Under construction, yet open for visitors

Since it opened in 2012, the refuge has been under heavy construction. But even as remediation work has been ongoing, the public has been able to freely access most of the refuge – something that FWS typically doesn’t allow.

“We wanted to make it so that people could come and see what was happening,” says Ms. Owen-White, “especially because it was their idea.” 

Valle de Oro National Wildlife Refuge manager Jennifer Owen-White stands in the performance space at the refuge visitor center on Aug. 18, 2021, in the Mountain View neighborhood of Albuquerque, New Mexico.

Indeed, protecting the 570 acres from development is something the Mountain View community had been fighting for long before FWS arrived.

With about 6,000 residents – of which about 80% are Hispanic, according to U.S. census data – Mountain View is one of the oldest neighborhoods in Albuquerque. The elementary school is over a century old (albeit rebuilt in 2017), and some families have lived here for five generations. Once mostly agricultural, the community saw zoning changes in the 1970s draw a concentration of industrial activities to the south valley. For decades, the area has had some of the worst air and water quality in Albuquerque.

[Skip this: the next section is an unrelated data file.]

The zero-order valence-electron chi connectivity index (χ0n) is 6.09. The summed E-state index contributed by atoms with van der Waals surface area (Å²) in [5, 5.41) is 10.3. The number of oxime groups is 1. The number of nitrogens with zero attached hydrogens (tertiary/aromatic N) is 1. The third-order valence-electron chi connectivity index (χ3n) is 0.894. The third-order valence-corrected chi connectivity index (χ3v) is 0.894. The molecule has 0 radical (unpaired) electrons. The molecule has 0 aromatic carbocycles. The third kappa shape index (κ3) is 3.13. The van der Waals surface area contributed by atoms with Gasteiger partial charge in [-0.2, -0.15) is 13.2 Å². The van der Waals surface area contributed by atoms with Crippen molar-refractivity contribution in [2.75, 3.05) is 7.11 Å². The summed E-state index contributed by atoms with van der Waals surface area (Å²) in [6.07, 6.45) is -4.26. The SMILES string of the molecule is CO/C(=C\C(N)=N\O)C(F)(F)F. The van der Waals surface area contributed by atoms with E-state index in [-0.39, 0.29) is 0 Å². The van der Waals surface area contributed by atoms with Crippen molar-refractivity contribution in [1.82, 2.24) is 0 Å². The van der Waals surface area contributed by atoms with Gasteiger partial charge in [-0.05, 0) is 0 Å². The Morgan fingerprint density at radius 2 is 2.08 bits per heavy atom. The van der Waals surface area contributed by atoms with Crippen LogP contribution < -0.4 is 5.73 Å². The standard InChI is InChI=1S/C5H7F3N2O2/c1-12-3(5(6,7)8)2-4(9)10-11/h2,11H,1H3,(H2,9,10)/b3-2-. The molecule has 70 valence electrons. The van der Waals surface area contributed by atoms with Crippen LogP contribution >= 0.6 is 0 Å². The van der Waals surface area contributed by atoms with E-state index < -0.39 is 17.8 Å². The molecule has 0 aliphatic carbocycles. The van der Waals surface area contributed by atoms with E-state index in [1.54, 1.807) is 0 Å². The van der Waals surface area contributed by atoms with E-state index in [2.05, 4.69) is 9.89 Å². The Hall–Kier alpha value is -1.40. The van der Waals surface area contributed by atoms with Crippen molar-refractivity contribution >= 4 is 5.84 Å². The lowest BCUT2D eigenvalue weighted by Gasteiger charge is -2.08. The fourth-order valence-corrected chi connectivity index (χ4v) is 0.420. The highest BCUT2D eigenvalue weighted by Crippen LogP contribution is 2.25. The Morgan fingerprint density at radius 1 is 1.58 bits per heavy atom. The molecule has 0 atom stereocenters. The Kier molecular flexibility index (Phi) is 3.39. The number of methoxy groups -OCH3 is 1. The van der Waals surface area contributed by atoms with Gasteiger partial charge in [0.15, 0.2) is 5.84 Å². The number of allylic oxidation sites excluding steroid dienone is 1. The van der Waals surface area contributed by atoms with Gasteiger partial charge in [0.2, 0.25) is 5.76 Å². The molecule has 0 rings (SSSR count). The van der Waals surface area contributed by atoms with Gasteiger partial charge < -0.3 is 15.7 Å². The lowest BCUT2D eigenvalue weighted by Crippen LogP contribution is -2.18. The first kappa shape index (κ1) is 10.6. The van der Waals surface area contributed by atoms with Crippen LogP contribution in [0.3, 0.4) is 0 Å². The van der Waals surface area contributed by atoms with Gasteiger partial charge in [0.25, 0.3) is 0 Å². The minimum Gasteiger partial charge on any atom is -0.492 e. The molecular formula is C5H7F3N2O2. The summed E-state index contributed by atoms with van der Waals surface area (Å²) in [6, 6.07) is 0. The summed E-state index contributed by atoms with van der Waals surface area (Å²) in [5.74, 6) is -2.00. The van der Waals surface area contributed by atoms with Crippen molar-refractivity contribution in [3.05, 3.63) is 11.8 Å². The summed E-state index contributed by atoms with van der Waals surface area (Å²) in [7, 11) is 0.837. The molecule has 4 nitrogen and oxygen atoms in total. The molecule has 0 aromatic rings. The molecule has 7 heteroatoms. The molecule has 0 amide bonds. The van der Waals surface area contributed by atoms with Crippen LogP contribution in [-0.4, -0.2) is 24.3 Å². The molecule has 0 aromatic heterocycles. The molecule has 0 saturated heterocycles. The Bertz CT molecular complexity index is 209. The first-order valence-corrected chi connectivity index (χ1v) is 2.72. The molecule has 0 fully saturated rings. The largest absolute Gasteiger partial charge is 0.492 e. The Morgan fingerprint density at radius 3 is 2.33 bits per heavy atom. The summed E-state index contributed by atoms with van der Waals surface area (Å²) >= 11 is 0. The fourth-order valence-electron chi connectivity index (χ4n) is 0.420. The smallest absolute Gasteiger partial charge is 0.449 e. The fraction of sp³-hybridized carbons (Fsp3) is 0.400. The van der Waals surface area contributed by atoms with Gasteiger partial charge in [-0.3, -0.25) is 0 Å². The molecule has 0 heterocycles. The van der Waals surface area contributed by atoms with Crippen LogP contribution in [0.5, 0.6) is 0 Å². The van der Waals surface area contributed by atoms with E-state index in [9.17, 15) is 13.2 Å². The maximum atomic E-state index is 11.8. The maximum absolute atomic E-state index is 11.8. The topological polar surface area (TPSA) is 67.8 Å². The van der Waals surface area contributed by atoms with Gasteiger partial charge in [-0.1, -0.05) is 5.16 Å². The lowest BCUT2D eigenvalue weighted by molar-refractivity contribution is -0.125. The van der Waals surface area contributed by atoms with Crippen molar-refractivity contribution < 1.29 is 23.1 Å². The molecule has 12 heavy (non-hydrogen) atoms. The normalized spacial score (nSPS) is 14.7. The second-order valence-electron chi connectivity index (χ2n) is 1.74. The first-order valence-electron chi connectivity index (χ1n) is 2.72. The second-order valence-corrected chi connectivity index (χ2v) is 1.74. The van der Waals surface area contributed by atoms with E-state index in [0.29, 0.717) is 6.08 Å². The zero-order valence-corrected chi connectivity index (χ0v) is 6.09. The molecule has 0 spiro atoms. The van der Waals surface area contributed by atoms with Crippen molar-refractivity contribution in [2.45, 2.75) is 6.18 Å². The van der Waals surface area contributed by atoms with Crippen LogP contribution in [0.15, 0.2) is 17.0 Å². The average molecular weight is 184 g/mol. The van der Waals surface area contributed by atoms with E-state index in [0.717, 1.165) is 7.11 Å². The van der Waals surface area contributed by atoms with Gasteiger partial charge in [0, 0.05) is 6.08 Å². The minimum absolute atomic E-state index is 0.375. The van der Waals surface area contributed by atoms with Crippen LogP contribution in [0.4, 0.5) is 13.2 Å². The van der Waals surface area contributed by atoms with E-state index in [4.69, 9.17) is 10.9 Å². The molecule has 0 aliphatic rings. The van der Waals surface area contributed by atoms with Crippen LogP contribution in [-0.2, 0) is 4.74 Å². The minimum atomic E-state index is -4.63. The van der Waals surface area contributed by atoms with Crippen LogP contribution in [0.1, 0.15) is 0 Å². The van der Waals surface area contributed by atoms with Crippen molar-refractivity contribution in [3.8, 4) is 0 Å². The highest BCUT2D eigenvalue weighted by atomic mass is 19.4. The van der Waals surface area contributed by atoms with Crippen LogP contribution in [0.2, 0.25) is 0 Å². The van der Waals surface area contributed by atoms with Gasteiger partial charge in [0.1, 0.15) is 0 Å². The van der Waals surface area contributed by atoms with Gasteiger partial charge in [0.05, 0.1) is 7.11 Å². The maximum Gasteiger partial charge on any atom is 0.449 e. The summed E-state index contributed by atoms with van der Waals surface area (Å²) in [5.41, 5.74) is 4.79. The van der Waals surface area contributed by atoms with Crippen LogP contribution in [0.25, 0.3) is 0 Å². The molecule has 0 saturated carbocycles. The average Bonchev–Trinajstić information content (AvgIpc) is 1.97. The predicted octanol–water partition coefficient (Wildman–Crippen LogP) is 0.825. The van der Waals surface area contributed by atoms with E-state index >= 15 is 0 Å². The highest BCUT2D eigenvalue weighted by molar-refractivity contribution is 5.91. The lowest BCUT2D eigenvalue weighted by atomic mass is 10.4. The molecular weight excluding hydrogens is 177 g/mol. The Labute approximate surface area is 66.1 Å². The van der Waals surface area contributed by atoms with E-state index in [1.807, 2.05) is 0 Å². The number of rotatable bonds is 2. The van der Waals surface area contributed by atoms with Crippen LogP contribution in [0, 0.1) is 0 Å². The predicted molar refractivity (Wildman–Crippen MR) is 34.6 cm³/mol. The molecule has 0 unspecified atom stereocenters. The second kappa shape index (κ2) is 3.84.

An “old, tightknit community”

David Barber has called the neighborhood home since 1994, and he’s shared what could be described as typical Mountain View experiences. He’s shoveled his driveway back into place after a storm washed it out, and he spent years not even letting his dogs drink the tap water. But he’s also never locked his back door, and he’s grown to love what he calls the “old, tightknit community.”

“There’s a lot of pride down here, even if we have to look at junkyards to get to our house,” says Mr. Barber.

For three years he’s served as president of Friends of Valle de Oro, a local group that helped found – and is now helping develop – the refuge. It was the community, more than the wildlife, that first got him involved with the group, he says.

The community “came together and fought hard for a long time to make sure that this property became something that [we] could be proud of,” he adds.